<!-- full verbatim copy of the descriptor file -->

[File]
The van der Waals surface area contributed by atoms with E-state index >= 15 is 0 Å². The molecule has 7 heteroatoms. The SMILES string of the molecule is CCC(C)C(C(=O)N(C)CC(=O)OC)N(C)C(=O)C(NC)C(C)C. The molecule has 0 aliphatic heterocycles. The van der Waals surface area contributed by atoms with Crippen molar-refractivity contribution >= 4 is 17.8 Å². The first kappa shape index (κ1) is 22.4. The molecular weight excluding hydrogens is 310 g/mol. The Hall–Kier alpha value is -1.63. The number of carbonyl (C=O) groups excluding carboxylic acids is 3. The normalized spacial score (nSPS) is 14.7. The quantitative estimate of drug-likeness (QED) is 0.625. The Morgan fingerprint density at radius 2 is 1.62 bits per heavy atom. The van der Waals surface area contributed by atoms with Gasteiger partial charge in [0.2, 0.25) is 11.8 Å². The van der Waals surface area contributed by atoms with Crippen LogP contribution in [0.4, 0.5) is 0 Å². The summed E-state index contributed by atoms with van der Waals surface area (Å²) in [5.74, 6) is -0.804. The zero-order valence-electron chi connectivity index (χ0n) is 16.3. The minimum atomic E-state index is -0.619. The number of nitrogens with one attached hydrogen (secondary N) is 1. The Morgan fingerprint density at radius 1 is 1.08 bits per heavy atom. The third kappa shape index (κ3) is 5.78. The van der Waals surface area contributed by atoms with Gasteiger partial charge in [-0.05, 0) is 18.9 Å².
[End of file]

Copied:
The van der Waals surface area contributed by atoms with E-state index >= 15 is 0 Å². The molecule has 7 heteroatoms. The SMILES string of the molecule is CCC(C)C(C(=O)N(C)CC(=O)OC)N(C)C(=O)C(NC)C(C)C. The molecule has 0 aliphatic heterocycles. The van der Waals surface area contributed by atoms with Crippen molar-refractivity contribution >= 4 is 17.8 Å². The first kappa shape index (κ1) is 22.4. The molecular weight excluding hydrogens is 310 g/mol. The Hall–Kier alpha value is -1.63. The number of carbonyl (C=O) groups excluding carboxylic acids is 3. The normalized spacial score (nSPS) is 14.7. The quantitative estimate of drug-likeness (QED) is 0.625. The Morgan fingerprint density at radius 2 is 1.62 bits per heavy atom. The van der Waals surface area contributed by atoms with Gasteiger partial charge in [0.2, 0.25) is 11.8 Å². The van der Waals surface area contributed by atoms with Crippen LogP contribution in [0.4, 0.5) is 0 Å². The summed E-state index contributed by atoms with van der Waals surface area (Å²) in [5.74, 6) is -0.804. The zero-order valence-electron chi connectivity index (χ0n) is 16.3. The minimum atomic E-state index is -0.619. The number of nitrogens with one attached hydrogen (secondary N) is 1. The Morgan fingerprint density at radius 1 is 1.08 bits per heavy atom. The third kappa shape index (κ3) is 5.78. The van der Waals surface area contributed by atoms with Gasteiger partial charge in [-0.05, 0) is 18.9 Å².